Following his exposition of Augustine, Aquinas, and Barth, Holmes summarizes with three chapters on what he labels “correlates”. First, he suggests that sight, perfection, and love are mutually defining characteristics of the Spirit’s regenerating work. Second, he offers a positive and hopeful view of tradition, portraying it as part of the Spirit’s work of illumination. Third, he offers a vision for the work of theology, which is to know by the Spirit the inner beauty of God according to reality of divine relations. The immanent structure of divine being—the Triune God—constitutes the “grain of the universe”. Who God is, as made known to us in the Son and by the Spirit, regulates our contemplation and allows for the deepest and truest human happiness.
Christopher Holmes reexamines the Holy Spirit’s Person and work through the lenses of three towering theological figures. For theologians, one effect of his work may be to challenge some stereotypes and caricatures of those figures by demonstrating both a congruence between their views of the Spirit and a more highly relational character to their theology overall. His treatment of the relationship between divine being and divine act adds helpful clarification to the long (and sometimes tired) conversation about the immanent and economic Trinity. Additionally, Holmes shows how Barth cannot be easily pitted against Augustine and Aquinas, as is often the case.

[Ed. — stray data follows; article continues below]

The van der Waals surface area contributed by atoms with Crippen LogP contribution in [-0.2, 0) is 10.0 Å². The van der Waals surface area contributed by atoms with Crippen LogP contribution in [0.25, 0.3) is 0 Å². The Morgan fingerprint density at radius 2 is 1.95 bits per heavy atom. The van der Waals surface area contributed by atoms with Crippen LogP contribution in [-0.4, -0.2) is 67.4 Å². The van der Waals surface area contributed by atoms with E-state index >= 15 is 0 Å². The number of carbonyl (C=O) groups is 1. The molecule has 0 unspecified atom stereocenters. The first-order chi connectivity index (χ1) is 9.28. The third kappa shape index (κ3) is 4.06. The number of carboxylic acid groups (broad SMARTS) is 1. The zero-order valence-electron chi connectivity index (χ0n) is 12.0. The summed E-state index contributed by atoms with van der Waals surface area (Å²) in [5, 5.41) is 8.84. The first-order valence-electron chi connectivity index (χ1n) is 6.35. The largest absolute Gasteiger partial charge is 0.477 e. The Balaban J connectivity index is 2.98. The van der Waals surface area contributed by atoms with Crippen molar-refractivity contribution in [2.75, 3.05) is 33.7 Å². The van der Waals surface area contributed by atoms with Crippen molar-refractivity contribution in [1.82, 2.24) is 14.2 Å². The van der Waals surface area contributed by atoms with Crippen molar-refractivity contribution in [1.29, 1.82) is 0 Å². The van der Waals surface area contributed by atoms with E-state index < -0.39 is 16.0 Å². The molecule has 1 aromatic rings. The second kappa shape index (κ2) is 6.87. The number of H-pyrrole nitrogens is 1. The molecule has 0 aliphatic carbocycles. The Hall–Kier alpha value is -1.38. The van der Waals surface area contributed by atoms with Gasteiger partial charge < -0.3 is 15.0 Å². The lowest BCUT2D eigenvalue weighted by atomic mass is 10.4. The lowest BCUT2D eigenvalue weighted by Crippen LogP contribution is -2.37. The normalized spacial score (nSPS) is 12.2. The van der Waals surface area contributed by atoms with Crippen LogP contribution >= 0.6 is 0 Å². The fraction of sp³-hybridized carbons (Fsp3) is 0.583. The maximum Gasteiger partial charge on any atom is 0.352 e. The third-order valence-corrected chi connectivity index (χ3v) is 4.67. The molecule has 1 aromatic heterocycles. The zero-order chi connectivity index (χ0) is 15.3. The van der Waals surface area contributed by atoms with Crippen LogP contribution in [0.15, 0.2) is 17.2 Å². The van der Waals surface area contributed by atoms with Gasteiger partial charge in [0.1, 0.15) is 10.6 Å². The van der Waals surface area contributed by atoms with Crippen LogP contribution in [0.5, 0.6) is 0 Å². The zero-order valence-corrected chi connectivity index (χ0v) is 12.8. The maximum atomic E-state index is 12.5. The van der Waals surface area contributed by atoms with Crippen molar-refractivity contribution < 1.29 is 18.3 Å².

For all readers, Holmes’ demonstrates that rigorous and highly nuanced theological work can be done in service to a life of knowing, loving, worshipping, and happily serving God. Those who tend toward reactionary polarization of theological thinking and spiritual formation or the life of the mind and the life of the heart can learn from Holmes a model for theological thinking that both grounds and animates life before God. In the final paragraph of the book he summarizes his overarching concern by stating, “one’s pneumatology is only as good as one’s wider doctrine of the Trinity” (213).
In order to benefit well from The Holy Spirit, by Christopher R.J. Holmes, readers will need at least a modest background in pneumatological studies. Some exposure to the writings of Augustine, Aquinas, and Barth will also be helpful, though not mandatory. He attempts to elucidate numerous dense concepts in a relatively brief monograph. Thus, without that background some readers will be left with lots of questions. Even theologically informed readers will have ample opportunity to interact with Holmes by way of marginal notes! As he has tackled in one fairly short volume a vast subject by way of three theologians whose writings are vast, it is to be expected that readers will be left with far more to ponder. Yet, the character of his work relentlessly models and leads readers to the life-giving Person in ways that are as worshipful and refreshing as they are challenging and informative.
Don J. Payne, PhD
Associate Professor of Theology and Christian Formation